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The secrets of George Eliot’s Middlemarch manuscript

a page with a handwritten title

Middlemarch: a study of provincial life, created 1871-72. Courtesy The British Library © Jonathan Garnault Ouvry. Used under a CC BY 4.0 licence.

George Eliot’s hometown displays her handwritten manuscript of Middlemarch to round off her 200th birthday celebrations

The British Library’s copy of Middlemarch consists of four of George Eliot’s handwritten notebooks containing the final, revised draft of what many consider to be her finest novel, and for some, the best novel of the Victorian period.

Written between 1871 and 1872 and subtitled ‘A Study of Provincial Life’, Middlemarch follows the lives of the inhabitants of the eponymous small Midlands town in the early 1830s and encompasses political reform, the coming of the railways and the shifting social and marital status of its three main characters, Dorothea Brooke, Tertius Lydgate and Fred Vincy.

Eliot, born Mary Ann Evans in Nuneaton, Warwickhsire, grew up in the Midlands and prior to moving to London lived in Coventry and knew the area and its people well. Her first novel, Scenes of Clerical Life, was drawn directly from the local characters she had grown up with. She returned to the area for inspiration when writing Middlemarch, which is generally accepted to be based on Coventry.

Eliot’s handwritten manuscript of the novel is currently being displayed in the White Gallery at Nuneaton Museum & Art Gallery whose George Eliot-related collection encompasses everything from personal possessions and items of clothing to a recreated version of her drawing room.

a handwritten manuscript page from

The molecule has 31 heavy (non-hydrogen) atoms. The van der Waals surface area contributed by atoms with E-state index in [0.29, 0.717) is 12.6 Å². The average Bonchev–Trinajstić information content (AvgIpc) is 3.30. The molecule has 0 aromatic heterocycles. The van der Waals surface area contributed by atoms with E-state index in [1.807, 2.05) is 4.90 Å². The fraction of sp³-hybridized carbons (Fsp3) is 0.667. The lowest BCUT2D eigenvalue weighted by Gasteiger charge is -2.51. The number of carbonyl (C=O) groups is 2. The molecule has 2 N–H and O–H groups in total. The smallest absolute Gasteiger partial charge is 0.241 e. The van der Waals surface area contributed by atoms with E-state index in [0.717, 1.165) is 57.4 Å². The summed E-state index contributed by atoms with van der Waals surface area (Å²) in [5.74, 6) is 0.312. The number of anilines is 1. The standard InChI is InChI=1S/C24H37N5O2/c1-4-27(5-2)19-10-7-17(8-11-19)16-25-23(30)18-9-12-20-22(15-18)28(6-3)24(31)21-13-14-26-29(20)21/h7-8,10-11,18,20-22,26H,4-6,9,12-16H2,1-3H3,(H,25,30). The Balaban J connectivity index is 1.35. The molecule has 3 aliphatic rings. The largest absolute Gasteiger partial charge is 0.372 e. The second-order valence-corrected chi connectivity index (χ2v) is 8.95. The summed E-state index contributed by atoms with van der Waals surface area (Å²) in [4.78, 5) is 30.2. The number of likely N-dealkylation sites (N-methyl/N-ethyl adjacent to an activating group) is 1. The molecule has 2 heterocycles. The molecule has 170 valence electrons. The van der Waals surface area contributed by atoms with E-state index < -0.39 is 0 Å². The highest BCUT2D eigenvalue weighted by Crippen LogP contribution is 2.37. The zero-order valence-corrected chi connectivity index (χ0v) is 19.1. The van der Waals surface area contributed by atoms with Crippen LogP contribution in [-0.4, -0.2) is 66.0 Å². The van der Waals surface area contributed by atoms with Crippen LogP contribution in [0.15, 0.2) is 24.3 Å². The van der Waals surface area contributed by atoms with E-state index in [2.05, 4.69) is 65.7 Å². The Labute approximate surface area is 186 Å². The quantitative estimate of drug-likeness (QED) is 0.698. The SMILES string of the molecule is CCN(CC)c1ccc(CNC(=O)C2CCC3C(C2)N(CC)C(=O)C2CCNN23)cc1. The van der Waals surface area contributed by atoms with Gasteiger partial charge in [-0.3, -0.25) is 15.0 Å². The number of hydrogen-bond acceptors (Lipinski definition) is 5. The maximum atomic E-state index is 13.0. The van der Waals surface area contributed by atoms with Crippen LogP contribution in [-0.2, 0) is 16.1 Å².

Courtesy The British Library © Jonathan Garnault Ouvry. Used under a CC BY 4.0 licence.

a handwritten manuscript page from George Eliot's Middlemarch with crossings out and corrections

Courtesy The British Library © Jonathan Garnault Ouvry. Used under a CC BY 4.0 licence

It was originally written on loose leaves, which were later bound into volumes, and like the best literary manuscripts, it is full of revisions, crossings out and notes, offering some fascinating clues to the great novel’s development. Close inspection also reveals the traces of the careful interweaving of the two stories that Eliot combined to make the novel.

According to the British Library, Eliot first conceived the idea for a novel exploring lives in provincial English society in 1867 and began writing it in 1869. She completed the first three chapters by the end of the year, until her progress stalled. Then, in December 1870, after writing 100 pages of a new story called ‘Miss Brooke’, she had the idea of combining the plot line she was developing with her existing Middlemarch material, and Dorothea Brooke became one of the great novel’s central characters.

A close inspection of the manuscript shows how different paper was used for the two novels, which were later bound together, and that Eliot wrote and rewrote several key scenes and re-worked passages to make sure her characters were consistent. The manuscript also reveals how the novel was reshaped to allow it to be serialised over a series of eight books.

a mnasucript with a handwritten short poem

Courtesy The British Library © Jonathan Garnault Ouvry. Used under a CC BY 4.0 licence.

a photo of the final page of George Eliot's Middlemarch manuscript

Courtesy The British Library © Jonathan Garnault Ouvry. Used under a CC BY 4.0 licence

The loan of Middlemarch forms part of the British Library’s Treasures on Tour programme, working with partners across the UK to share its collection of over 170 million treasures, and offers the perfect end to celebrations which have taken place over the last twelve months in Nuneaton and Coventry to celebrate Eliot’s 200th birthday. Visitors to Nuneaton Museum can also enjoy the accompanying “Scenes of Eliot’s Life” exhibition, which offers an introduction to George Eliot’s early days and work.

Middlemarch is on display at Nuneaton Museum and Art Gallery until March 1 2020.


Nuneaton Museum and Art Gallery

Nuneaton, Warwickshire

The Museum and Art Gallery is set in the beautiful Riversley Park and has three galleries which house regularly changing temporary and touring art exhibitions. We also have galleries devoted to permanent displays of local author George Eliot, local history and our fine art collection.

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